The modern social imaginary is … both active and contemplative. It expands the repertory of collective action, and also that of objective analysis. But it also exists in a range of intermediate forms. In speaking … about the typically modern, horizontal forms of social imaginary, in which people grasp themselves and great numbers of others as existing and acting simultaneously I [mention] the economy, the public sphere, and the sovereign people, but also the space of fashion. This is an example of a fourth structure of simultaneity. It is unlike the public sphere and the sovereign people, because these are sites of common action. In this respect, it is like the economy, where a host of individual actions concatenate behind our backs. But it is different from this as well, because our actions relate in the space of fashion in a particular way. I wear my own kind of hat, but in doing so, I am displaying my style to all of you, and in this, I am responding to your self-display, even as you will respond to mine. The space of fashion is one in which we sustain together a language of signs and meanings, which is constantly changing but which at any moment is the background needed to give our gestures the sense they have. If my hat can express my particular kind of cocky yet understated self-display, this is because of how the common language of style has evolved among us up to this point. My gesture can change it, and then your responding stylistic move will takes its meaning from the new contour the language takes on.

The general structure I want to draw from this example of the space of fashion is that of a horizontal, simultaneous, mutual presence, which is not that of a common action, but rather of mutual display. It matters to each of us as we act that others are there, as witnesses of what we are doing and thus as codeterminers of the meaning of our action.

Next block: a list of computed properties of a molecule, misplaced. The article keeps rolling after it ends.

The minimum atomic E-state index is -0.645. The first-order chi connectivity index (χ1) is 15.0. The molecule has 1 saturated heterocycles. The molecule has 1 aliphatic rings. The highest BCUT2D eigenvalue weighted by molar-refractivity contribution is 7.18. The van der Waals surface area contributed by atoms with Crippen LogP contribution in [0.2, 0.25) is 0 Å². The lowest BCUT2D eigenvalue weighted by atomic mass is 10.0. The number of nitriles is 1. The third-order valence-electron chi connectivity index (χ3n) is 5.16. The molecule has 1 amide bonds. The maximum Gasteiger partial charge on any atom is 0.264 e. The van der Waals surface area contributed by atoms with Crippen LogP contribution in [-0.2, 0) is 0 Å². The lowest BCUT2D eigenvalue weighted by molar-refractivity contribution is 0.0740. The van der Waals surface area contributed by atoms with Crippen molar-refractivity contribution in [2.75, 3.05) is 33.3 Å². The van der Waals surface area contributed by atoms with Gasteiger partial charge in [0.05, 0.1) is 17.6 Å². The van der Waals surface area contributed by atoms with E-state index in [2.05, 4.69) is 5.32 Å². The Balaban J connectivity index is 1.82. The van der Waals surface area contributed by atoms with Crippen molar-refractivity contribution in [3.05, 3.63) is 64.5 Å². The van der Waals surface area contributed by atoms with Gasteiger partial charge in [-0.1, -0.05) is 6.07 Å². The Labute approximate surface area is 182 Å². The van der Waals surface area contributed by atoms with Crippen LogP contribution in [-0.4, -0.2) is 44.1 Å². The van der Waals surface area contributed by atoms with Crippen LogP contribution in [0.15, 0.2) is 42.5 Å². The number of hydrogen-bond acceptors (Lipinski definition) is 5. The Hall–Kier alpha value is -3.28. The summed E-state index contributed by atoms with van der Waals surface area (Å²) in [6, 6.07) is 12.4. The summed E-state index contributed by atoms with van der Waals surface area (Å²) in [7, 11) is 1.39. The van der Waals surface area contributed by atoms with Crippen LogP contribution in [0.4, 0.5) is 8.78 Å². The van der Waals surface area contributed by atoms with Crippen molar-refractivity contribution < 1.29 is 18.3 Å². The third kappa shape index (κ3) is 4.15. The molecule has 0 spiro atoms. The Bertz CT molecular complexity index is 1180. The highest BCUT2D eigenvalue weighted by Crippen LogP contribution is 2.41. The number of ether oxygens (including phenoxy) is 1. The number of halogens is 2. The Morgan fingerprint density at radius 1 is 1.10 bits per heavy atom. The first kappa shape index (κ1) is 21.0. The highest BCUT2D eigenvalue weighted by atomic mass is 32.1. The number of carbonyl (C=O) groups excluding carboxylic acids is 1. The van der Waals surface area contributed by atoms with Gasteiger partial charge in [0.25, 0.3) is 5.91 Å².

Spaces of this kind become more and more important in modern urban society, where large numbers of people rub shoulders, unknown to each other, without dealings with each other, and yet affecting each other, forming the inescapable context of each other’s lives. As against the everyday rush to work in the Metro, where others can sink to the status of obstacles in my way, city life has developed other ways of being-with, for instance, as we each take our Sunday walk in the park or as we mingle at the summer street festival or in the stadium before the playoff game. Here each individual or small group acts on their own, but with the awareness that their display says something to others, will be responded to by them, will help build a common mood or tone that will color everyone’s actions.

A host of urban monads hover on the boundary between solipsism and communication. My loud remarks and gestures are overtly addresed only to my immediate companions; my family group is sedately walking, engaged in our own Sunday outing; but all the time we are aware of this common space that we are building, in which the message that cross take meaning. This strange zone between loneliness and communication fascinated many of the early observers of this phenomenon as it arose in the nineteenth century. We can think of the paintings of Manet or of Baudelarie’s avid interest in the urban scene, in the roles of flâneur and dandy, uniting observation and display.

– Charles Taylor. Modern Social Imaginaries. Durham: Duke University Press, 2004: 167-68.